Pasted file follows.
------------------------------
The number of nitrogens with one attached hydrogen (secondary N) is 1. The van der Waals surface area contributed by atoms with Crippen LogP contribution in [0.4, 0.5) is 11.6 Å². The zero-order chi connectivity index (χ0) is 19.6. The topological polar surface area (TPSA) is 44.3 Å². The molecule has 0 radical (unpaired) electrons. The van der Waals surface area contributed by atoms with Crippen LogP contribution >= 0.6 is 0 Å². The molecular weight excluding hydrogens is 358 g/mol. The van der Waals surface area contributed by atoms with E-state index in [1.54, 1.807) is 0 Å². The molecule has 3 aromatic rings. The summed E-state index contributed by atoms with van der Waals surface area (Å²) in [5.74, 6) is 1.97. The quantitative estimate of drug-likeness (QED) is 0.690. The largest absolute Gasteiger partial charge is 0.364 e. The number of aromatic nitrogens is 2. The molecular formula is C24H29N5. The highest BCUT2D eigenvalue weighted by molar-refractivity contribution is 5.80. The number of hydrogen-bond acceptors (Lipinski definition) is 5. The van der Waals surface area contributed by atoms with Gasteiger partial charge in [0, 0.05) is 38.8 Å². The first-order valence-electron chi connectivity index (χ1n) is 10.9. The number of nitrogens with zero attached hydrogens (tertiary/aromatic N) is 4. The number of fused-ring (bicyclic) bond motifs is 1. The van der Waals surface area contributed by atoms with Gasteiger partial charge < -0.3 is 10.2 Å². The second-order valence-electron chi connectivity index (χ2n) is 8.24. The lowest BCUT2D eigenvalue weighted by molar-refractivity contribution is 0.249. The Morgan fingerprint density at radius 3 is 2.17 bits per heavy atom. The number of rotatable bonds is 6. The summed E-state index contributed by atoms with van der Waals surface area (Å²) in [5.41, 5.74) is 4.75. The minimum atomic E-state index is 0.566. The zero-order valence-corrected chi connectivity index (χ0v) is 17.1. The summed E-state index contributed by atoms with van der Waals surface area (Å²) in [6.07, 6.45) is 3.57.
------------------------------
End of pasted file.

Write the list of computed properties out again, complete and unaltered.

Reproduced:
The number of nitrogens with one attached hydrogen (secondary N) is 1. The van der Waals surface area contributed by atoms with Crippen LogP contribution in [0.4, 0.5) is 11.6 Å². The zero-order chi connectivity index (χ0) is 19.6. The topological polar surface area (TPSA) is 44.3 Å². The molecule has 0 radical (unpaired) electrons. The van der Waals surface area contributed by atoms with Crippen LogP contribution >= 0.6 is 0 Å². The molecular weight excluding hydrogens is 358 g/mol. The van der Waals surface area contributed by atoms with E-state index in [1.54, 1.807) is 0 Å². The molecule has 3 aromatic rings. The summed E-state index contributed by atoms with van der Waals surface area (Å²) in [5.74, 6) is 1.97. The quantitative estimate of drug-likeness (QED) is 0.690. The largest absolute Gasteiger partial charge is 0.364 e. The number of aromatic nitrogens is 2. The molecular formula is C24H29N5. The highest BCUT2D eigenvalue weighted by molar-refractivity contribution is 5.80. The number of hydrogen-bond acceptors (Lipinski definition) is 5. The van der Waals surface area contributed by atoms with Gasteiger partial charge in [0, 0.05) is 38.8 Å². The first-order valence-electron chi connectivity index (χ1n) is 10.9. The number of nitrogens with zero attached hydrogens (tertiary/aromatic N) is 4. The number of fused-ring (bicyclic) bond motifs is 1. The van der Waals surface area contributed by atoms with Gasteiger partial charge < -0.3 is 10.2 Å². The second-order valence-electron chi connectivity index (χ2n) is 8.24. The lowest BCUT2D eigenvalue weighted by molar-refractivity contribution is 0.249. The Morgan fingerprint density at radius 3 is 2.17 bits per heavy atom. The number of rotatable bonds is 6. The summed E-state index contributed by atoms with van der Waals surface area (Å²) in [5.41, 5.74) is 4.75. The minimum atomic E-state index is 0.566. The zero-order valence-corrected chi connectivity index (χ0v) is 17.1. The summed E-state index contributed by atoms with van der Waals surface area (Å²) in [6.07, 6.45) is 3.57.